Q&A

Howie Mandel runs to be calm, works to help others with A-fib

Running brings calm to comedian Howie Mandel's life. It's 6 to 10 miles a day of a 'meditative state'

Comedian Howie Mandel has been open about his mental illness, but what many don't know is how he uses exercise to calm his mind and control compulsive thoughts.

Was physical activity something you've always been interested in, or is this new?

I wasn't an active kid. My mind was, but my body? Not too much. I had a great imagination, but I was preoccupied with compulsive thoughts, and ADD, and I acted out. I was never really athletic. In high school I was trying to get the interest of girls, but I couldn't get on any teams. I was 4 foot 10 and maybe 90 pounds, and I figured sports would be an in-road into meeting women. The only team I could get on was the wrestling team, but I didn't think of the ramifications when I joined. For a guy who doesn't like to shake hands, I was rolling around on a mat with strange guys. It wasn't fun, and I didn't meet any girls.

So wrestling is out. What are you doing for exercise now?

I started running in the last 10 years. I run seven days a week, six to 10 miles each time. I began doing it for my head more than anything. I just enjoyed the meditative state it puts me in: focusing on my footsteps and my breath. It is a comfortable place for me to have solace. I prefer outside versus inside. I like hills and trees, but it's not really to explore; it's to escape. I don't focus outwardly that much. I focus more inwardly. I realized that mentally I would feel real calm when I was doing it, and I would spend such a small part of my day feeling calm. That's what running does for me.

That's a lot of running. Have you had any problems with injuries?

I was running in Central Park in New York City and it was raining and I slipped in a puddle and fell. I was totally covered in mud, my knees were bleeding and my hands were scraped, but other than that, no injuries.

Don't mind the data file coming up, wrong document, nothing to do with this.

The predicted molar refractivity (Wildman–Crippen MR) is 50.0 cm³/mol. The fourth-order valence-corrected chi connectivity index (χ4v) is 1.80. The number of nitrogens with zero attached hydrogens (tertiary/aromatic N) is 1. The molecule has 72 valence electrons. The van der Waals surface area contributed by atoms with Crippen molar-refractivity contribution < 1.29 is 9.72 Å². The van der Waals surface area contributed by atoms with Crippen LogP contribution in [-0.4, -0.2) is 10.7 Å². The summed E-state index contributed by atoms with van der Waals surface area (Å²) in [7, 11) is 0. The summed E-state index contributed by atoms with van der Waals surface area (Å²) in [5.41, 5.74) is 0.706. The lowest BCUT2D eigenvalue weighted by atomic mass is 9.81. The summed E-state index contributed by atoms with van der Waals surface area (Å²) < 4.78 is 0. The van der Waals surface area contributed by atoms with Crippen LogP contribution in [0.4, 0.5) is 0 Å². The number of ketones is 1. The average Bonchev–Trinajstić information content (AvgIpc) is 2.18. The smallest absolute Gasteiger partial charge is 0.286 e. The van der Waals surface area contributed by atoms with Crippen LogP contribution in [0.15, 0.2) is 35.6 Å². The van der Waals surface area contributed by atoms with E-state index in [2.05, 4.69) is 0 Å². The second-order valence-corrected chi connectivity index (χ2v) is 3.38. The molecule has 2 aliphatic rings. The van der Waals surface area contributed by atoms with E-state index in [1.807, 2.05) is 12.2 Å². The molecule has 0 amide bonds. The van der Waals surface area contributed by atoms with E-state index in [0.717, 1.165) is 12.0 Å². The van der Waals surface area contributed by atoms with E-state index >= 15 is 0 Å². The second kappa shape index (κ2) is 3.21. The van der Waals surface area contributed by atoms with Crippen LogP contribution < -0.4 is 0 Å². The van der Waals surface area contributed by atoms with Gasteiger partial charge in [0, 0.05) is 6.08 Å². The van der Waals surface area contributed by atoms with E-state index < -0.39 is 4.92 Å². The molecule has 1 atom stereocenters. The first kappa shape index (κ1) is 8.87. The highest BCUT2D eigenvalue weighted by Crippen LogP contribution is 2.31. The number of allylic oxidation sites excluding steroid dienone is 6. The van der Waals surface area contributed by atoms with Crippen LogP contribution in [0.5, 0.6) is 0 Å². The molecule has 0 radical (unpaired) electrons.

Are there any other activities besides running?

I did a sit-up about 2½ months ago. I'm a runner, and that's it. I don't like public gyms. I don't want to touch anything. If I lift things, it's to move them out of the way. If I use a public treadmill, I have my own way of controlling it where I won't touch it with my hands. If you see me on a public treadmill, it's like a scene from Cirque du Soleil. I can do so many things without using my hands.

Despite the running, I understand you had a heart scare.

I was diagnosed with atrial fibrillation five years ago. A doctor stuck his stethoscope to my chest and said, "Uh, oh," which is never good. He said, "You're in A-fib," and I had no idea what that was. I didn't know anything was wrong with me. I figured a guy who was running six to 10 miles a day wouldn't have anything to worry about. I learned that I was five times more likely to have a stroke than someone without A-fib. The scary part is that people don't know about this, so we came up with our website FibsOrFacts.com because a lot of people have this and don't know, and this helps them learn and understand. There are remedies to monitor and take care of it. I feel better now than I ever have in my life.

Fell is a certified strength and conditioning specialist and owner of bodyforwife.com. He's also interviewed Hugh JackmanTommy Chong and Chris O’Donnell.

health@latimes.com

Copyright © 2016, Los Angeles Times
57°